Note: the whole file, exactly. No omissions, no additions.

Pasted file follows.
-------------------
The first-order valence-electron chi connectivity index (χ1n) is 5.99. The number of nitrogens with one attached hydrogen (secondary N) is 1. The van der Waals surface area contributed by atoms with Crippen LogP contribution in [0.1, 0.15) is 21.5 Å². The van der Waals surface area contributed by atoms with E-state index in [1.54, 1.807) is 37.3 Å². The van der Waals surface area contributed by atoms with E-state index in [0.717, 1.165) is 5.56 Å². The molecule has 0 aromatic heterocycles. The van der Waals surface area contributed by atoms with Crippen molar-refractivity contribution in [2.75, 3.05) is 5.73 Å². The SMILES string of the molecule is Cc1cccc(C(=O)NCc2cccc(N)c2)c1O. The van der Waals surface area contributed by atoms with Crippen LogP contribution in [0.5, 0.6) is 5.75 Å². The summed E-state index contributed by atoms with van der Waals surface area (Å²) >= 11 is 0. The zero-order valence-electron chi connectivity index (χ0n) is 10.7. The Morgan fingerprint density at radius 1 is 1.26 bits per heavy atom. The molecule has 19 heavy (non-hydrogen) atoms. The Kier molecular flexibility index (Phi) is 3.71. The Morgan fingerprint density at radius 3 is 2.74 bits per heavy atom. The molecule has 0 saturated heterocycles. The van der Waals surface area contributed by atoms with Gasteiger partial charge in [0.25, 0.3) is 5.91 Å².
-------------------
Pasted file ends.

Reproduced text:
The first-order valence-electron chi connectivity index (χ1n) is 5.99. The number of nitrogens with one attached hydrogen (secondary N) is 1. The van der Waals surface area contributed by atoms with Crippen LogP contribution in [0.1, 0.15) is 21.5 Å². The van der Waals surface area contributed by atoms with E-state index in [1.54, 1.807) is 37.3 Å². The van der Waals surface area contributed by atoms with E-state index in [0.717, 1.165) is 5.56 Å². The molecule has 0 aromatic heterocycles. The van der Waals surface area contributed by atoms with Crippen molar-refractivity contribution in [2.75, 3.05) is 5.73 Å². The SMILES string of the molecule is Cc1cccc(C(=O)NCc2cccc(N)c2)c1O. The van der Waals surface area contributed by atoms with Crippen LogP contribution in [0.5, 0.6) is 5.75 Å². The summed E-state index contributed by atoms with van der Waals surface area (Å²) >= 11 is 0. The zero-order valence-electron chi connectivity index (χ0n) is 10.7. The Morgan fingerprint density at radius 1 is 1.26 bits per heavy atom. The molecule has 19 heavy (non-hydrogen) atoms. The Kier molecular flexibility index (Phi) is 3.71. The Morgan fingerprint density at radius 3 is 2.74 bits per heavy atom. The molecule has 0 saturated heterocycles. The van der Waals surface area contributed by atoms with Gasteiger partial charge in [0.25, 0.3) is 5.91 Å².